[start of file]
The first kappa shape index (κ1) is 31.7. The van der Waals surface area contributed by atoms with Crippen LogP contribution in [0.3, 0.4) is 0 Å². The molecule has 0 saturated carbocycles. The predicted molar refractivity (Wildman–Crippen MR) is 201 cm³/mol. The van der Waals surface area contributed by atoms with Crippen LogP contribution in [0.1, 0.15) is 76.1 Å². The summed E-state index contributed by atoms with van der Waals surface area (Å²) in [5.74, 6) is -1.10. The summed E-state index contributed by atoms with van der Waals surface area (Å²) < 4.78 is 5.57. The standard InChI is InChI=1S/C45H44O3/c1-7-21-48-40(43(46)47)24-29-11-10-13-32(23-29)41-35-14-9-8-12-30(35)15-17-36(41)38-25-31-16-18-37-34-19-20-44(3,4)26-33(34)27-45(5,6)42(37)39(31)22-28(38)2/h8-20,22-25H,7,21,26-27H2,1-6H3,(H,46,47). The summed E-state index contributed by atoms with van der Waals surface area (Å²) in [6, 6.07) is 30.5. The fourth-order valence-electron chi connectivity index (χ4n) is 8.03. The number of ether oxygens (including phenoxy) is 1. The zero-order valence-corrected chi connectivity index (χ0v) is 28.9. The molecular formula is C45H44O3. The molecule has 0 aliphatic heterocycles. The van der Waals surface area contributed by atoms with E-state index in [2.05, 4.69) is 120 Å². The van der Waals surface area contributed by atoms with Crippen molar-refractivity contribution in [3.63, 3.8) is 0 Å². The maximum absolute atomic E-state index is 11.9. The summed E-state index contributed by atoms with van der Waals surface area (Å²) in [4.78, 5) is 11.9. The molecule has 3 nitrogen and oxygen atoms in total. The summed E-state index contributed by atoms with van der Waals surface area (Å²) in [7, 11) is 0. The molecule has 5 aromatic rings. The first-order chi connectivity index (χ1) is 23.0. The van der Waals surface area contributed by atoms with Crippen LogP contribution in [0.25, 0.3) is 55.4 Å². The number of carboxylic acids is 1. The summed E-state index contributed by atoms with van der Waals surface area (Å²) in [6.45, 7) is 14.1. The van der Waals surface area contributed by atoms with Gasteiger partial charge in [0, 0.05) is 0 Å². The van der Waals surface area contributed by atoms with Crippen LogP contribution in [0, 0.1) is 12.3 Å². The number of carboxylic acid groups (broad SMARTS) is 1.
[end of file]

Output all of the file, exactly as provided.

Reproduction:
The first kappa shape index (κ1) is 31.7. The van der Waals surface area contributed by atoms with Crippen LogP contribution in [0.3, 0.4) is 0 Å². The molecule has 0 saturated carbocycles. The predicted molar refractivity (Wildman–Crippen MR) is 201 cm³/mol. The van der Waals surface area contributed by atoms with Crippen LogP contribution in [0.1, 0.15) is 76.1 Å². The summed E-state index contributed by atoms with van der Waals surface area (Å²) in [5.74, 6) is -1.10. The summed E-state index contributed by atoms with van der Waals surface area (Å²) < 4.78 is 5.57. The standard InChI is InChI=1S/C45H44O3/c1-7-21-48-40(43(46)47)24-29-11-10-13-32(23-29)41-35-14-9-8-12-30(35)15-17-36(41)38-25-31-16-18-37-34-19-20-44(3,4)26-33(34)27-45(5,6)42(37)39(31)22-28(38)2/h8-20,22-25H,7,21,26-27H2,1-6H3,(H,46,47). The summed E-state index contributed by atoms with van der Waals surface area (Å²) in [6, 6.07) is 30.5. The fourth-order valence-electron chi connectivity index (χ4n) is 8.03. The number of ether oxygens (including phenoxy) is 1. The zero-order valence-corrected chi connectivity index (χ0v) is 28.9. The molecular formula is C45H44O3. The molecule has 0 aliphatic heterocycles. The van der Waals surface area contributed by atoms with E-state index in [2.05, 4.69) is 120 Å². The van der Waals surface area contributed by atoms with Crippen molar-refractivity contribution in [3.63, 3.8) is 0 Å². The maximum absolute atomic E-state index is 11.9. The summed E-state index contributed by atoms with van der Waals surface area (Å²) in [4.78, 5) is 11.9. The molecule has 3 nitrogen and oxygen atoms in total. The summed E-state index contributed by atoms with van der Waals surface area (Å²) in [7, 11) is 0. The molecule has 5 aromatic rings. The first-order chi connectivity index (χ1) is 23.0. The van der Waals surface area contributed by atoms with Crippen LogP contribution in [0.25, 0.3) is 55.4 Å². The number of carboxylic acids is 1. The summed E-state index contributed by atoms with van der Waals surface area (Å²) in [6.45, 7) is 14.1. The van der Waals surface area contributed by atoms with Gasteiger partial charge in [0, 0.05) is 0 Å². The van der Waals surface area contributed by atoms with Crippen LogP contribution in [0, 0.1) is 12.3 Å². The number of carboxylic acid groups (broad SMARTS) is 1.